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Out-of-Favor Stocks vs. Out-of-Time Stocks: How to Tell the Difference

How can you tell the difference between out-of-favor stocks and stocks that are simply irredeemable? Here are a few key differences.

A great way to find turnaround candidates is to look for companies whose stocks have underperformed the broad market. These companies probably have something wrong with them, otherwise the market would be more supportive of their shares.

Selecting the right amount of underperformance is important. To find the most promising turnaround stocks, the underperformance needs to be deep enough to create a legitimate bargain but not so deep that the shares have become a lottery ticket – potentially a huge winner but with odds that are highly unfavorable.

Generally, the deeper the underperformance, the deeper the company’s fundamental problems. If the problems are deep enough – perhaps its products are not competitive, or the balance sheet is hopelessly over-burdened with debt – then the company isn’t just out of favor; it is probably out of time. In such cases, its shares are on track for a total loss.


With the S&P 500 Index gaining 20% year-to-date, “deep underperformance” might mean stocks that have fallen by 40% or more over the same period. Currently, nearly 150 stocks (about 5% of our roster of domestic companies) fall into this ill-fated group. Over half of these laggards are in the healthcare sector, home to many lottery tickets.

2 Stocks that are Out of Time

One example is Amicus Therapeutics (FOLD), a biotech company whose shares have fallen 55% this year (and remain below their 2007 IPO price of 15) after a key drug test failed to show efficacy. Carrying $390 million in debt yet still hemorrhaging cash after decades of operations, Amicus has deep problems that indicate that its future is grim – and it is probably running out of time.

Shares of SmileDirectClub (SDC) have dropped 50% this year. These shares recently traded 74% below their IPO price of 23, as their business model of do-it-yourself orthodontics seems unlikely to succeed. The company’s revenue growth is stalling while its $726 million in debt is paired with large and chronic negative free cash flow. The share price spike in recent days appears to be driven by meme stock traders pressing against the large short interest, but this speculation only highlights the company’s low chances of a fundamental turnaround.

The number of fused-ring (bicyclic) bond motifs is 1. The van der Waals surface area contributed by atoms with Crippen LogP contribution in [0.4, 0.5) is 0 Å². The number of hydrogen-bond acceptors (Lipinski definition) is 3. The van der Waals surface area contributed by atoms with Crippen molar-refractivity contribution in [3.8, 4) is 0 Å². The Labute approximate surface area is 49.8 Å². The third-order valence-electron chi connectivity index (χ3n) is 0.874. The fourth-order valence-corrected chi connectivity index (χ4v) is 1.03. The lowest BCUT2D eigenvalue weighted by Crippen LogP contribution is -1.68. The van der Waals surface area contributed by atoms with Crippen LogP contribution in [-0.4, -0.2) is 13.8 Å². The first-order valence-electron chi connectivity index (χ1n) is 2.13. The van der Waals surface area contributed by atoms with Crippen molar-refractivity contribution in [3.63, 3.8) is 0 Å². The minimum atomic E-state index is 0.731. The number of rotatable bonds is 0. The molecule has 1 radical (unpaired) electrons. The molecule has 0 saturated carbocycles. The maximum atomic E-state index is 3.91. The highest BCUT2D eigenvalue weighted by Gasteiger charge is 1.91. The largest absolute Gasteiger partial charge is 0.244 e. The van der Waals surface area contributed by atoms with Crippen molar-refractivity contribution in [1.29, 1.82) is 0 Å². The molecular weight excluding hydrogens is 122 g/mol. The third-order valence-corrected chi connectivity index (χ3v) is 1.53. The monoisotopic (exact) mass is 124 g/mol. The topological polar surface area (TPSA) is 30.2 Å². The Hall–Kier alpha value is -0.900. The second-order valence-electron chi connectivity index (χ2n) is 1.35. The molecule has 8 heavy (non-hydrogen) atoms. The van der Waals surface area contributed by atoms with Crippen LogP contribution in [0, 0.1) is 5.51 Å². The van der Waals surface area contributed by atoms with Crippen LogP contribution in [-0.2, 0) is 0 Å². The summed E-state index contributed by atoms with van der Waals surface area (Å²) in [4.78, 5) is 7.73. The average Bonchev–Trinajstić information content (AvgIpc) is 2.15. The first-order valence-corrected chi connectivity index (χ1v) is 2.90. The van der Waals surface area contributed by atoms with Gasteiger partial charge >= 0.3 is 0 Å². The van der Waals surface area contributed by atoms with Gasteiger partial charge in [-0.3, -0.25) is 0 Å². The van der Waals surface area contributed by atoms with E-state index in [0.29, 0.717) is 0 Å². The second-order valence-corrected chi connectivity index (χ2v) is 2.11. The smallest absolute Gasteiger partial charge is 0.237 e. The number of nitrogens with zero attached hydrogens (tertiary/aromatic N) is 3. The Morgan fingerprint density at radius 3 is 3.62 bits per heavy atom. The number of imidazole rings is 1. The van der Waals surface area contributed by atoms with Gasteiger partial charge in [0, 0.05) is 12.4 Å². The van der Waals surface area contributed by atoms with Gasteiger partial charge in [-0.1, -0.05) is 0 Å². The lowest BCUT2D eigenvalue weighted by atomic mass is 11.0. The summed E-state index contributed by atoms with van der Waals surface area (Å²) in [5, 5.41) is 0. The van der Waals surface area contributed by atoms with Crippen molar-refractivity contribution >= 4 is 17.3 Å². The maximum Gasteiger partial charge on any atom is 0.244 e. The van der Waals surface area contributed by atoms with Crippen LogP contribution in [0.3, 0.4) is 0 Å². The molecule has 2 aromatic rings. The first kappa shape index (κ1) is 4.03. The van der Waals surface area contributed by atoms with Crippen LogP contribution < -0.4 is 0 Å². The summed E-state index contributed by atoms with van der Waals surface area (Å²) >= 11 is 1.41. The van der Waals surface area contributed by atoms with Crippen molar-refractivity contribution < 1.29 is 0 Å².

2 Potentially Out-of-Favor Stocks

HighPeak Energy (HPK) shares have fallen 41% this year, but look more appealing. This small-cap ($870 million market cap) company is the oil and gas exploration business, with several properties in Texas. While still high-risk, partly due to elevated drilling spending that exceeds its cash flow, the company has an improving production profile, and its oil-heavy production mix is benefitting from high commodity prices. HighPeak carries essentially no debt. At 4.9x EBITDAX, the valuation is unchallenging.

A company whose shares are stuck in the middle is Boston Beer (SAM). The shares are somewhat out of favor but the company is clearly not out of time. Boston Beer brilliantly captured the hard seltzer trend, which has driven its shares up more than 6x since year-end 2017. But the fad is fading, leading to two consecutive disappointing earnings reports and a stock price that has fallen 60% this year. Fundamentally, Boston Beer is in good shape – its revenue stream looks sturdy (albeit not growing so fast any more), it generates sizeable free cash flow, and has a debt-free balance sheet. The only problem is that the still-elevated valuation, at 18x EV/EBITDA, isn’t a bargain yet. But, at a lower price, perhaps in the 300 to 400/share range (it’s currently at 532), SAM shares would be appealing.

As specialists in turnaround investing, we focus on companies that have “the right stuff” but whose shares are currently out of favor for what we believe are temporary reasons. We often look for a catalyst that will reverse the company’s direction back toward prosperity.

In my Cabot Turnaround Letter, we use contrarian investment strategies and do all the extensive idea searching and analysis to help you benefit from out-of-favor stocks. Our capabilities save you time while boosting your chances of profitable investing. To learn how to subscribe, click here.

Do you own any formerly out-of-favor stocks that have turned it around? Tell us about them in the comments below.


Bruce Kaser has more than 25 years of value investing experience in managing institutional portfolios, mutual funds and private client accounts. He has led two successful investment platform turnarounds, co-founded an investment management firm, and was principal of a $3 billion (AUM) employee-owned investment management company.